Cagrilintide, semaglutide combination warrants further investigation for weight loss
medwireNews: Phase 1 trial results published in The Lancet suggest that combination treatment with the long-acting amylin analog cagrilintide plus high-dose semaglutide is well tolerated and may be a feasible treatment option for obesity.
Lone Enebo (Novo Nordisk A/S, Søborg, Denmark) and co-investigators explain that currently approved nonsurgical weight-loss treatments result in an average weight loss of 3–9% compared with placebo, “which might not be sufficient for improvements in some obesity-associated complications,” and suggest that combining drugs with different mechanisms of action could provide more effective options.
The 20-week dose-escalation study included 95 people aged 18–55 years with a BMI of 27.0−39.9 kg/m² and no other health conditions who were randomly assigned to receive once-weekly treatment with cagrilintide at one of six doses (range 0.16–4.5 mg) or placebo alongside semaglutide 2.4 mg/week, without any lifestyle intervention. Both cagrilintide and semaglutide were given subcutaneously, and doses were co-escalated in 4-week intervals to the final dose over a 16-week period.
Enebo and team report that the combination treatment was “generally well tolerated,” and “no unexpected safety concerns were identified in the trial.” The proportion of participants with adverse events (AEs) with cagrilintide plus semaglutide ranged from 92% for the cagrilintide 0.16 mg group to 100% for the cagrilintide 2.40 mg group, while 96% of those given placebo plus semaglutide experienced AEs.
“Most adverse events reported were mild or moderate in severity, with no apparent differences between treatment groups,” say the researchers. They note that the most frequently reported AEs were gastrointestinal (77%), most commonly nausea, vomiting, and dyspepsia.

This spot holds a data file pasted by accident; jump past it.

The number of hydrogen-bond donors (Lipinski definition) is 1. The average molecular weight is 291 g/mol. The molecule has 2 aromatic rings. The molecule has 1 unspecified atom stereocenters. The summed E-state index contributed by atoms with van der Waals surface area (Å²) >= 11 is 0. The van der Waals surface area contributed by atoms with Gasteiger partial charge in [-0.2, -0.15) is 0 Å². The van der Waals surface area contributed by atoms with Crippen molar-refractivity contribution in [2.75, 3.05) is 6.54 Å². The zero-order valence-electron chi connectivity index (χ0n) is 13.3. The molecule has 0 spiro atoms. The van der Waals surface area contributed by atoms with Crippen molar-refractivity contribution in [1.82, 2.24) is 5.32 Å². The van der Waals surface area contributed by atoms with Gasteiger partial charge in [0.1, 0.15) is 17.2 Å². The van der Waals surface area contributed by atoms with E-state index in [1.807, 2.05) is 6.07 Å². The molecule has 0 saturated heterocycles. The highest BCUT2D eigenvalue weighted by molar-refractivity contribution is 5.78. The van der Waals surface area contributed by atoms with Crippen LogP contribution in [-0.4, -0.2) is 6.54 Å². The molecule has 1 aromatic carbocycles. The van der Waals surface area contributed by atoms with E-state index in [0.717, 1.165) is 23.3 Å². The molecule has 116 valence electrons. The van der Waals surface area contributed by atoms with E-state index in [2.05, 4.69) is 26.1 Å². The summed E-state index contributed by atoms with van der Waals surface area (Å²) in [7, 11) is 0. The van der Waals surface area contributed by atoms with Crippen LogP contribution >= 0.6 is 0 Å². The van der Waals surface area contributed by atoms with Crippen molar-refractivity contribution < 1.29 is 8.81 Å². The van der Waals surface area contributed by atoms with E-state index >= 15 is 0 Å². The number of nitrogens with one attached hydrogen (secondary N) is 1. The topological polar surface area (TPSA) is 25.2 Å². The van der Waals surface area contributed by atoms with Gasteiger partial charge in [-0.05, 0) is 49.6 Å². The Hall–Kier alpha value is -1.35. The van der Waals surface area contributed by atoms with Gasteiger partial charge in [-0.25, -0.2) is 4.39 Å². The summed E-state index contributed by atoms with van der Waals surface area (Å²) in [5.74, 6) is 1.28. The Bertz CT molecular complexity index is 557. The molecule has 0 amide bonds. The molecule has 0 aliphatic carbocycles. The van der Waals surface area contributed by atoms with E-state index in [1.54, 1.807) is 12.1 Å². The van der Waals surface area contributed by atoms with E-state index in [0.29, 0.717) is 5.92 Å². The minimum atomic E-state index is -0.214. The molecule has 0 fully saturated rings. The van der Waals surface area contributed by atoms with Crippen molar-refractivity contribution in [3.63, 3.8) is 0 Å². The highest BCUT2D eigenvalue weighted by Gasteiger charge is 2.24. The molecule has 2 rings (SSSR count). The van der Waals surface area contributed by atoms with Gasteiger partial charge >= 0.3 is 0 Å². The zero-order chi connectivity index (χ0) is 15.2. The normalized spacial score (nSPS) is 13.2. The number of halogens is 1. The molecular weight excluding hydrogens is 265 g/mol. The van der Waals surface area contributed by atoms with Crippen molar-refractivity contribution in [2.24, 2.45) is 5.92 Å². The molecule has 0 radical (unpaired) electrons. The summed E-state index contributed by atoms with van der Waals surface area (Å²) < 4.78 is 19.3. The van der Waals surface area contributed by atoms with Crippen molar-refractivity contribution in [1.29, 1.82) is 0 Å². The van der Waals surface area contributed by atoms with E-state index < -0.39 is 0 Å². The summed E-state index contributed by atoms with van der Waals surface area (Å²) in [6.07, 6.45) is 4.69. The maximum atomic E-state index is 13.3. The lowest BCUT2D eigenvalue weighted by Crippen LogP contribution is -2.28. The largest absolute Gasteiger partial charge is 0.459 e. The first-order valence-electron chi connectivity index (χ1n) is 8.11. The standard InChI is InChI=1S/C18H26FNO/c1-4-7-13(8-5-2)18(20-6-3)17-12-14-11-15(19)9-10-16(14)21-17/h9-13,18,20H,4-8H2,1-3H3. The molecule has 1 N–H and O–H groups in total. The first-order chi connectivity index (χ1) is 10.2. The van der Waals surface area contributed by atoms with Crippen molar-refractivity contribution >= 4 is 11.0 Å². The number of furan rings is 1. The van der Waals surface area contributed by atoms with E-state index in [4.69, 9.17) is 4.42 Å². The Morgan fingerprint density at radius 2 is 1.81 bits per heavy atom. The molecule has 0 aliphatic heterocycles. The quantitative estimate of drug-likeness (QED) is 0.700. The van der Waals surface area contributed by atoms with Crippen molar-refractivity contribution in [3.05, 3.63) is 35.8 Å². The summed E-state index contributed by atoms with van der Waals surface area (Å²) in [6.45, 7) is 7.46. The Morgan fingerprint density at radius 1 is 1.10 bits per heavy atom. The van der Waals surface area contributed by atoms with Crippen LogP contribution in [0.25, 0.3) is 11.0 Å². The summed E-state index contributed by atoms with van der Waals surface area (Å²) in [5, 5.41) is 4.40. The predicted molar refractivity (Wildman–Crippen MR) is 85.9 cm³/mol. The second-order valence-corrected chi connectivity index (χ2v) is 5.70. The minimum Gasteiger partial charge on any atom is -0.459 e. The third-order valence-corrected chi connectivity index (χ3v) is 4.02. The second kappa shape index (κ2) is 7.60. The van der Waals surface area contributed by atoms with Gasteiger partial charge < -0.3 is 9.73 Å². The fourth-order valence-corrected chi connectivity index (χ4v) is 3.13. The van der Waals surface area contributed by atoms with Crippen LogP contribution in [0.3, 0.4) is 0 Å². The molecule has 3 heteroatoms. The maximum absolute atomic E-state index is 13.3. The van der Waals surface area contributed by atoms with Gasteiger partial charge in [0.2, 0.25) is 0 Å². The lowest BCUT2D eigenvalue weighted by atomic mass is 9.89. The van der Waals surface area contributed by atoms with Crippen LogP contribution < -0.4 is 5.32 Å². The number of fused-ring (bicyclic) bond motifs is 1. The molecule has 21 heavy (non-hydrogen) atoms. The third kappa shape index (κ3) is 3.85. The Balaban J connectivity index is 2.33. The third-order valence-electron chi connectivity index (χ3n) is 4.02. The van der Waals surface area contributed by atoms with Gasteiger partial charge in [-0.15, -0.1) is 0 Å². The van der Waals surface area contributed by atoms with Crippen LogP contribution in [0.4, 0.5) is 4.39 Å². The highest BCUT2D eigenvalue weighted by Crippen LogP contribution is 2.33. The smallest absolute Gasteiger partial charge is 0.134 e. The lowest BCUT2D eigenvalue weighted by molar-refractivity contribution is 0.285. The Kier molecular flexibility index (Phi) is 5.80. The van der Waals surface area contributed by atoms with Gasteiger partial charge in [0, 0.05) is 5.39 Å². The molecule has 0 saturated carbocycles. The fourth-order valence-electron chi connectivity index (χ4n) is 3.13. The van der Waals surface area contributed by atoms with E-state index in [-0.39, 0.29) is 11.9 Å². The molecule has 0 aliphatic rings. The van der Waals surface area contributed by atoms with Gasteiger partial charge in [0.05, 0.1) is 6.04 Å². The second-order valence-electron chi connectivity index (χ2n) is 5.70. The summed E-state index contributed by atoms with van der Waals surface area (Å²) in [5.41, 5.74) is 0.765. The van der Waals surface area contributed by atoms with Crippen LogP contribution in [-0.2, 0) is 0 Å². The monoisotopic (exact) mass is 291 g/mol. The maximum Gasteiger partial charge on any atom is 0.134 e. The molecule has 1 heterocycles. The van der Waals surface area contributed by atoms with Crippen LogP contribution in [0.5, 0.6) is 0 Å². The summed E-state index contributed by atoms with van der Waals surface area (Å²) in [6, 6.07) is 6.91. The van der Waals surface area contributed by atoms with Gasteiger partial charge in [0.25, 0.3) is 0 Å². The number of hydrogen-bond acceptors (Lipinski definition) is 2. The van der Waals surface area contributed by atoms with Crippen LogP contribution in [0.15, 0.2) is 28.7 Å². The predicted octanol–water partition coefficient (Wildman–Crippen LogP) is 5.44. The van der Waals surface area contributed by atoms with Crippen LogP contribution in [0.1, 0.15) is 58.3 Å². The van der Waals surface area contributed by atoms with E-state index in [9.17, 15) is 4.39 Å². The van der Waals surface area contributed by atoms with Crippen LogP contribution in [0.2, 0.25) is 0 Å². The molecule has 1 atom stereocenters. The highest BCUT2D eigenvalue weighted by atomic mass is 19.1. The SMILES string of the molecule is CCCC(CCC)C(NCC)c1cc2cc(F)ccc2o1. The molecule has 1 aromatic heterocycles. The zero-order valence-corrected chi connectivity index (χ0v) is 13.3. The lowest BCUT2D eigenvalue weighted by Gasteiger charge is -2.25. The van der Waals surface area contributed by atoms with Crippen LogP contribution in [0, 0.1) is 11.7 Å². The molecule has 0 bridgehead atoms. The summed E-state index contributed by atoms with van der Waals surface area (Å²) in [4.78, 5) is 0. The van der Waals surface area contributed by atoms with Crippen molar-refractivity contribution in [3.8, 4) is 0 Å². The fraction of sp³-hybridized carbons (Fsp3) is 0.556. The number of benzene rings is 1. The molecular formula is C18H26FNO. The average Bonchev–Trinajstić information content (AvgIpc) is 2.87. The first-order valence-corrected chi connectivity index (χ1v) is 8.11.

In the pharmacokinetic analysis, Enebo et al found that cagrilintide had an elimination half-life of approximately 7–8 days, with maximum exposure at 24–25 hours after administration, “making it suitable for once-weekly dosing.” Moreover, semaglutide elimination and exposure were not impacted by concomitant cagrilintide use, they add, “supporting further clinical development of the cagrilintide and semaglutide 2.4 mg combination for weight management.”
In an exploratory efficacy analysis, the average reduction in bodyweight over 20 weeks was significantly greater among participants treated with cagrilintide 1.2–4.5 mg versus placebo, with the greatest reduction seen among those given the 2.4 mg dose, at 17.1%.
Noting that in the previously published phase 3 STEP 1 trial, treatment with semaglutide 2.4 mg resulted in a significant average weight loss of 12.4% over 68 weeks relative to placebo, Enebo and team say that “the combination of cagrilintide with semaglutide 2.4 mg has the potential to further close the gap between the available pharmacological options for weight management and bariatric surgery.”
They caution, however, that the exploratory weight loss data in their phase 1 trial “should be interpreted with caution,” and that “[l]onger trials are needed to fully assess the efficacy and safety of this treatment combination and assess whether weight loss is sustained.”
medwireNews is an independent medical news service provided by Springer Healthcare Ltd. © 2021 Springer Healthcare Ltd, part of the Springer Nature Group